Cuba is officially Communist. So, Americans know that the government’s regulations are bad for the people. They understand that Communist government regulations increase the poverty of families, who face much harder times. “Fidel Castro is a bad guy. So is his kid brother.”
So, when they read of import restrictions like these, they know for sure that it’s another mark of Communist tyranny.
Hundreds of thousands of Cubans and Cuban-Americans fly to and from the island each year thanks to the easing of travel restrictions by the U.S. and Cuban governments over the last five years. Their Cuba-bound checked baggage has become a continuous airlift that moves nearly $2 billion of products ranging from razor blades to rice cookers. The baggage carousels at Cuba’s airports often look like they’re disgorging the contents of an entire Wal-Mart or Target store. Many families bring special trailers to carry the bags of their returning family, which often weigh many hundreds of pounds and include items such as bicycles and flat-screen TVs.
But the Cuban government on Monday is enacting new rules meant to take a big bite of that traffic, sharply limiting the amount of goods people can bring into Cuba in their luggage, and ship by boat from abroad. The Cuban government says the restrictions are meant to curb abuses that have turned air travel in particular into a way for professional “mules” to illegally import supplies for both black-market businesses and legal private enterprises that are supposed to buy supplies from the state.
The government has imposed 41 pages of new rules on imports.
The rules that go into effect Monday run 41 pages and give a sense of the quantity and diversity of the commercial goods arriving in checked bags. Travelers will now be allowed to bring in 22 pounds (10 kilos) of detergent instead of 44; one set of hand tools instead of two; and 24 bras instead of 48. Four car tires are still permitted, as are two pieces of baby furniture and two flat-screen televisions. Cuban customs also bars passengers from bringing in items worth more than $1,000. Rather than examining receipts, customs agents are given a long list assigning pre-set values to certain goods ($250 for a video-game console, for example.) Those prices rise sharply under the new rules, making it far easier to reach that $1,000 limit.
I feel sorry for the Cuban people. They cannot get access to high-quality foreign-made goods. Their lives have been made miserable by the Communists, who have ruled Cuba ever since 1959. Most Americans agree.
Now, let us shift the scene. Now, it is an American airport or port city. Foreign goods are pouring in. This leads to a series of reports written by American trade associations on the destructive effects of free trade. The message: “Something has to be done! This is taking away American jobs. The common man is seeing his livelihood destroyed by foreigners, who try to sell their slave-labor-produced goods here.”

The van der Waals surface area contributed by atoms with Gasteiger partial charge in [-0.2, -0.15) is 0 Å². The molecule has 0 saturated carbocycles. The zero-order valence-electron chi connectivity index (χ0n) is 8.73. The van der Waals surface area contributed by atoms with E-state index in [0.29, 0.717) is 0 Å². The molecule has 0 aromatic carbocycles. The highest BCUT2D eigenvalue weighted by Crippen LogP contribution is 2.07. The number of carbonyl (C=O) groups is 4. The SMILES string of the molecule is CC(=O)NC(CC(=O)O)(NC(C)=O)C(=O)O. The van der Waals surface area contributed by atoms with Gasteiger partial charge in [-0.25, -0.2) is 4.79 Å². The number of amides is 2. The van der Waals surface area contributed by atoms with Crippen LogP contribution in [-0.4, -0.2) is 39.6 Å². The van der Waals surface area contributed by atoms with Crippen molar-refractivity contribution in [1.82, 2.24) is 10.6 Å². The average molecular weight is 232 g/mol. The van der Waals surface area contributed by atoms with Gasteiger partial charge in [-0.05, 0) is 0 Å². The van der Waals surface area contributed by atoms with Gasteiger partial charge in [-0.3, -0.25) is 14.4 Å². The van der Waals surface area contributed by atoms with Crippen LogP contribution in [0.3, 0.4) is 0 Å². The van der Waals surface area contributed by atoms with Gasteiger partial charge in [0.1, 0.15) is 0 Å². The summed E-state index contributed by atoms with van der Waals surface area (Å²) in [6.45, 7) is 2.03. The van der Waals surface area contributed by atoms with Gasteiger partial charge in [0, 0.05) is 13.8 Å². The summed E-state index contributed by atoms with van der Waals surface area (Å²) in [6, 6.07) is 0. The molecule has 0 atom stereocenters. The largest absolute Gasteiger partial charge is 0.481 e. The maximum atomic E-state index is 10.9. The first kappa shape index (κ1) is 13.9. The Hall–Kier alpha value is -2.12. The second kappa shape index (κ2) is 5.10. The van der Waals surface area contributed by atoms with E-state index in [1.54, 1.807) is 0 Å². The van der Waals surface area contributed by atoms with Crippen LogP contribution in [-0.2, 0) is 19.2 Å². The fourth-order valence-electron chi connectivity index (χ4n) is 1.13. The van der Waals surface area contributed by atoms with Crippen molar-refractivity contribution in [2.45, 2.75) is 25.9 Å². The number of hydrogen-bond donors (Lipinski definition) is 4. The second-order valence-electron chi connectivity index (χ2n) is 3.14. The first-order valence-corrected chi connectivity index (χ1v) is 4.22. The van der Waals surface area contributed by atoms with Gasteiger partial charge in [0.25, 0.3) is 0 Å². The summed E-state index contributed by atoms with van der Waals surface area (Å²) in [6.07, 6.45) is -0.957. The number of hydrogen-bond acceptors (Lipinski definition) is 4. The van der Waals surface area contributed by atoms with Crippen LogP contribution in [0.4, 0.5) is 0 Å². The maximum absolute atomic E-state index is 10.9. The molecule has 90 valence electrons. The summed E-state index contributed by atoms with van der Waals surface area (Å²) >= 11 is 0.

What’s the difference? If imports are good for Cubans, why aren’t they good for Americans? If placing restrictions on imports is destructive of the lifestyles of Cubans, why isn’t it destructive of the lifestyles of Americans?
Most people do not understand economics. They understand slogans. Communism is bad. What Communist governments do is bad. Americanism is good. If something the federal government does is defended as true Americanism, it’s a good thing. When it’s the same thing — the same government policy — there are American voters who will decide on the wisdom of the policy in terms of who labels the policy first.
Cuba is mercantilistic. It restricts imports. Its people live in poverty. The United States has lowered import restrictions ever since Kennedy’s presidency. Yet there are voters who have been persuaded by brochures issued by trade associations that reduced government intervention — lower sales taxes — makes America poorer. In terms of economic analysis, they are saying this: “Sales taxes make us rich!” But of course they do not understand that tariffs are sales taxes on imported goods. They do not understand economic theory. What matter is who labels the policy first.
So, which is it? Is free trade a good idea or a bad idea? Some voters make up their minds this way: “Tell me whether it’s Cuban government policy or American government policy, and I’ll tell you whether it’s a good policy or a bad policy.” For them, economic theory is irrelevant. They think of economic theory as confined inside national borders. What is good at one border is bad at another border. “Cubans who cannot buy American goods = bad. Americans who cannot buy Cuban goods = good.” This is why, for 50 years, the American government banned all trade with Cuba. It only eased off five years ago — not under Kennedy, Johnson, Nixon, Ford, Carter, Reagan, Bush I, Clinton, and Bush II. They all wanted the Cuban-American swing vote in Miami.
This is frustrating for economists.